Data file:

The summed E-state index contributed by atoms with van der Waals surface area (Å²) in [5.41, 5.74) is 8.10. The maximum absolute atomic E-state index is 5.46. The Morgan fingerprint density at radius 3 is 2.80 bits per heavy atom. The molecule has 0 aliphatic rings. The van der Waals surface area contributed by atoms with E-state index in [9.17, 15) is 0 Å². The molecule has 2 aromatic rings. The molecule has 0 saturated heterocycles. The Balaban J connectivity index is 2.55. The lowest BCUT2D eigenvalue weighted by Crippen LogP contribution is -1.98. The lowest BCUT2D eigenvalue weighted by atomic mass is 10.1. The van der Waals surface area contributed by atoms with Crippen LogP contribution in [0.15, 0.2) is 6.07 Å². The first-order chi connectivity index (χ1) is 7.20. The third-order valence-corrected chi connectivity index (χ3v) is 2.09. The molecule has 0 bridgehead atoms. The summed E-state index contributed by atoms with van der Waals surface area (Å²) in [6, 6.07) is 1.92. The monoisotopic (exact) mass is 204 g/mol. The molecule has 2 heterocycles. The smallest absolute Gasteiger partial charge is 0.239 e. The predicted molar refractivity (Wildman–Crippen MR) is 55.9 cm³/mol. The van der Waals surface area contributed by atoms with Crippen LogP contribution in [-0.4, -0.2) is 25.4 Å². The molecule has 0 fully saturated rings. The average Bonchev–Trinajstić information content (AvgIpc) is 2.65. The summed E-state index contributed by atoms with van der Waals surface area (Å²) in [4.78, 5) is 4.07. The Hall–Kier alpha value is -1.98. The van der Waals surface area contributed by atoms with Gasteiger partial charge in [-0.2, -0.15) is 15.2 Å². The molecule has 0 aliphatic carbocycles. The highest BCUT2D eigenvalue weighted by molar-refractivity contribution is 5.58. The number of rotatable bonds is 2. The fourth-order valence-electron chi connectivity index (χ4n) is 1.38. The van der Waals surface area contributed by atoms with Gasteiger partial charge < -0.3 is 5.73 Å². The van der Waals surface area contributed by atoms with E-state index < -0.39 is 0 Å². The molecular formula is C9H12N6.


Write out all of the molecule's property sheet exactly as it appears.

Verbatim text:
The summed E-state index contributed by atoms with van der Waals surface area (Å²) in [5.41, 5.74) is 8.10. The maximum absolute atomic E-state index is 5.46. The Morgan fingerprint density at radius 3 is 2.80 bits per heavy atom. The molecule has 0 aliphatic rings. The van der Waals surface area contributed by atoms with E-state index in [9.17, 15) is 0 Å². The molecule has 2 aromatic rings. The molecule has 0 saturated heterocycles. The Balaban J connectivity index is 2.55. The lowest BCUT2D eigenvalue weighted by Crippen LogP contribution is -1.98. The lowest BCUT2D eigenvalue weighted by atomic mass is 10.1. The van der Waals surface area contributed by atoms with Crippen LogP contribution in [0.15, 0.2) is 6.07 Å². The first-order chi connectivity index (χ1) is 7.20. The third-order valence-corrected chi connectivity index (χ3v) is 2.09. The molecule has 0 bridgehead atoms. The summed E-state index contributed by atoms with van der Waals surface area (Å²) in [6, 6.07) is 1.92. The monoisotopic (exact) mass is 204 g/mol. The molecule has 2 heterocycles. The smallest absolute Gasteiger partial charge is 0.239 e. The predicted molar refractivity (Wildman–Crippen MR) is 55.9 cm³/mol. The van der Waals surface area contributed by atoms with Crippen LogP contribution in [-0.4, -0.2) is 25.4 Å². The molecule has 0 fully saturated rings. The average Bonchev–Trinajstić information content (AvgIpc) is 2.65. The summed E-state index contributed by atoms with van der Waals surface area (Å²) in [4.78, 5) is 4.07. The Hall–Kier alpha value is -1.98. The van der Waals surface area contributed by atoms with Gasteiger partial charge in [-0.2, -0.15) is 15.2 Å². The molecule has 0 aliphatic carbocycles. The highest BCUT2D eigenvalue weighted by molar-refractivity contribution is 5.58. The number of rotatable bonds is 2. The fourth-order valence-electron chi connectivity index (χ4n) is 1.38. The van der Waals surface area contributed by atoms with Gasteiger partial charge < -0.3 is 5.73 Å². The van der Waals surface area contributed by atoms with E-state index < -0.39 is 0 Å². The molecular formula is C9H12N6.